Last semester, the athletics department brought in an inspirational speaker to drill us about the worthwhile aspects of physical competition and the negative aspects of athletic stereotyping. The speaker, a charismatic former basketball player, put us through an activity in stereotyping. When she spoke a statement, we were to stand up if we agreed. Most of the stereotypes were simple: ‘Athletes are cliquish,’ ‘Non-athletes don’t understand the stress of being an athlete,’ and ‘Sorority girls are dumb.’ Then she got to riskier ones, especially knowing the conservative nature of Rhodes students: ‘I’m uncertain around Arabs at the airport’ and ‘gay men scare me’. The atmosphere was tense, but a scattering of students stood for each statement. Then she got to the kicker, the only one that united all of the athletes in agreement, “Most softball players are lesbians.”
Everyone in the room stood up and turned around to grin at us in the back. We rolled our eyes and shot our friends the bird, not really surprised at all by the question or their reaction. We probably should have been. Because even while none of those other athletes meant harm to us as a softball team or harm to lesbians for their life choice, the flippancy of their reaction and the embarrassment of our team as a whole was a sign that we acknowledge the stereotype and allow it to continue. Through our passivity, we signal to our fellow athletes that it is okay to group us as a 'butch' team. Through passivity, we participate in our own oppression.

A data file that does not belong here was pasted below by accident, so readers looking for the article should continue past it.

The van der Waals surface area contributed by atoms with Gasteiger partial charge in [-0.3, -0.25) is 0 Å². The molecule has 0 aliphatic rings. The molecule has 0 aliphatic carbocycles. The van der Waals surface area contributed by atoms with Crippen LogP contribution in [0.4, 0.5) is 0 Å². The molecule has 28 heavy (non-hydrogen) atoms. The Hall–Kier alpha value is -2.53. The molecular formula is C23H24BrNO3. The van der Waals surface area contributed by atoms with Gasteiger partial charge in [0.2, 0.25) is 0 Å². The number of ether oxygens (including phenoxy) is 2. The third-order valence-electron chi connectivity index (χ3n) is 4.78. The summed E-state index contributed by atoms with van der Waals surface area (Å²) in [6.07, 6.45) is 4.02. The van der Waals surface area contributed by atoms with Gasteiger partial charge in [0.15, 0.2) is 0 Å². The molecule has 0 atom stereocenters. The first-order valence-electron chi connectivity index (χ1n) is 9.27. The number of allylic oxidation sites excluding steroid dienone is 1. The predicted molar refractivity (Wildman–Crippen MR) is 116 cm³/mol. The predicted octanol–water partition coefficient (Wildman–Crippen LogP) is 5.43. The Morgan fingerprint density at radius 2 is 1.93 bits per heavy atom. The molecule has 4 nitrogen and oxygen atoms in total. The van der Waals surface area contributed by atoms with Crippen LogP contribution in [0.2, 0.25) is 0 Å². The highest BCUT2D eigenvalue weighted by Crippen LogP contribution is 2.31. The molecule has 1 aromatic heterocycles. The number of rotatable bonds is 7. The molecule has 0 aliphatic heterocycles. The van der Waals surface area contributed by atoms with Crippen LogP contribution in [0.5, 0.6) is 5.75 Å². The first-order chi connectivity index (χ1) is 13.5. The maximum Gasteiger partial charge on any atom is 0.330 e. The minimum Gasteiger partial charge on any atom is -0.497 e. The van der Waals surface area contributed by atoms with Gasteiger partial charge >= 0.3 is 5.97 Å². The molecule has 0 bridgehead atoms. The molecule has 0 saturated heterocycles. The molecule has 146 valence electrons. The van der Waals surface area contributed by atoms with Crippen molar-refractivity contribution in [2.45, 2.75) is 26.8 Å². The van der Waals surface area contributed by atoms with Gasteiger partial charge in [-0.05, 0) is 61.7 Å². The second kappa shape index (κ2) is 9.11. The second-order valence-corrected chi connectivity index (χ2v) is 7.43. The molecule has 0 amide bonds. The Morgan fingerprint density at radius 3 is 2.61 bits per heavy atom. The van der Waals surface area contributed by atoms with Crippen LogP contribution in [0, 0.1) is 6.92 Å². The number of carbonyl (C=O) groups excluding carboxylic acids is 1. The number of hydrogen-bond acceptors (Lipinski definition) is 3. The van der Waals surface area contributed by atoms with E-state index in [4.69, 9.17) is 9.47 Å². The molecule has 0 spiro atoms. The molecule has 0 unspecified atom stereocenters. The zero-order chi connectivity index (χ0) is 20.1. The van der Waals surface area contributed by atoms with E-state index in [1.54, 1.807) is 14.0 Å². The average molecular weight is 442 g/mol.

In her essay on oppression, Marilyn Frye discusses the double standards and stereotypes that signify the oppression of women in this country. Women who wear certain clothes are either easy or frigid, women who act a certain way want to be raped, and women who are sexually active and others who aren’t both remain at fault for not being the other. In a society that expects so much of us from a myriad of subtle angles, it really is no wonder that everyone assumes softball players are lesbians and without wondering why. There is no other way to quantify the existence of so many double standards than to reify certain stereotypes into everyday life. As a team, we reify the stereotype by being embarrassed by it. By being insensitive to the ramifications such a stereotype means to others, we continue the process in its most hurtful phase, one where we acknowledge that it would be a bad thing to be mislabeled as lesbians, and not just because it stops us from getting dates.
What I wonder, when reading articles by Lorde, Frye, and McIntosh, is how gender oppression got to be such an ingrained, normative aspect of life. Is our embarrassment as a team at being confused for lesbians some vestige of the endless embarrassment other women passed down for generations? Do we as women sabotage our own chances at breaking the metaphorical cage? That we allow such stereotypes to exist, without fighting them for what they are rather than what they say about us, seems like an obvious point to criticize. But as McIntosh points out in her “White Privilege and Male Privilege,” sexism is not always obvious, especially to those who perpetrate it.